Dana Point and Newport Beach
An exceptional place for a vacation home in California is the stretch of coastline between Dana Point and Newport Beach. This area is in very high demand at the moment with both American and international holidaymakers. Dana Point, Laguna Beach, and Newport Beach are all top-notch options in this area. Dana Point Harbor offers gorgeous marinas and countless boutiques but is, more importantly, a starting point for dolphin and whale-watching cruises.
Even though this coastal area is less popular than the famous Manhattan Beach, it is still on the pricey side. Keep in mind that the Newport Beach housing costs are over 100% more expensive than Dana Point. Therefore, if you are looking for a more affordable option to buy a second home, go for Dana Point. But if you need more exclusivity and are willing to invest in the high-end market, Newport Beach is the perfect option.
San Diego is one of the best places in California to buy a second home if you are dreaming of a beach house in a city with gorgeous weather year-round. Add to that dozens of miles of beaches with soft white sand. San Diego is ideal for vacationers looking for a relaxing place to escape the bustling city life. The famous city in Southern California offers a myriad of activities and places to visit:
- Balboa Park
- San Diego Zoo
- Historic Gaslamp District
- Nearby Coronado Island
- Water excursions
- Several neighboring towns for day-trips
California’s famous Napa Valley wine country is a stunning area with massive appeal for wine lovers. It is also attractive to vacationers looking for something other than the beach. It is different from your traditional California getaways, and that’s its primary appeal. Napa Valley is known for hundreds of hillside vineyards in the wine region. If you are a fan of wine and laid-back vacations in nature, you will not go wrong with this beautiful place. Its appeal is also in the proximity to San Francisco. If you are the big city’s resident, owning a second home in Napa will give you an option to visit every weekend if you feel like getting away. The average home price in Napa Valley is around $800,000. The rental market there is also fantastic as it’s a great location for wine lovers, and many tourists take weekend trips to enjoy wine-tasting tours.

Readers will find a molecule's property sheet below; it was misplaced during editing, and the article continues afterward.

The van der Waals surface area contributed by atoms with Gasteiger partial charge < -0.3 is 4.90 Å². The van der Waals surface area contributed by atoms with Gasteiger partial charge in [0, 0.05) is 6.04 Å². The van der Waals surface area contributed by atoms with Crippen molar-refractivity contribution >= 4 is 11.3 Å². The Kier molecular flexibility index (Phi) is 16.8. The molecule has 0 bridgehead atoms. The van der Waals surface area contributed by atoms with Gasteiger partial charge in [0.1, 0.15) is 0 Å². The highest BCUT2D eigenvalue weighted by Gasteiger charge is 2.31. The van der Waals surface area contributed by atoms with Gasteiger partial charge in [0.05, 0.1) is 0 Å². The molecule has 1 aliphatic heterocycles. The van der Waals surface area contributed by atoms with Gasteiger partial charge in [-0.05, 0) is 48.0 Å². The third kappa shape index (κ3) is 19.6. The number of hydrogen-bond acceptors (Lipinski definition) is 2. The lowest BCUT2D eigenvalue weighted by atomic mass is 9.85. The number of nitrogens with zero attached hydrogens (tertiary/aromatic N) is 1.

This beautiful city is famous for its beachy-boho lifestyle and is very close to Los Angeles. Regardless of this proximity, Malibu offers a different culture and way of life ideal for buying a second home by the beach. It is known for its perfect climate and its 21-mile strip of the Malibu coast. The Malibu Colony has been home to Hollywood celebrities for decades, so if you are a fan of that vibe, the vibrant city is an ideal choice for you. You will have no difficulty finding your sense of adventure as you can:
- Go rock climbing at Point Dume
- Drive along the Pacific Coast Highway
- Hike to waterfalls
- Find your ideal surfing destination
Big Sur is internationally famous for its stunning natural scenery on the central California coast. It is actually one of the top 35 tourist destinations worldwide. The scenic route through Big Sur is absolutely breathtaking. The natural beauty of Big Sur has been carefully preserved as the city has highly restrictive city regulations. Consequently, there are no billboards, ads, or businesses close to the highway. Big Sur is also very close to many state parks and famous waterfalls that go directly into the ocean. The city has long summers and short, snowy winters. Big Sur is a quiet town perfect for a peaceful second home in California. It should be noted that Big Sur is one of the most expensive real estate markets in the U.S., so be prepared to set aside a larger fund for this investment.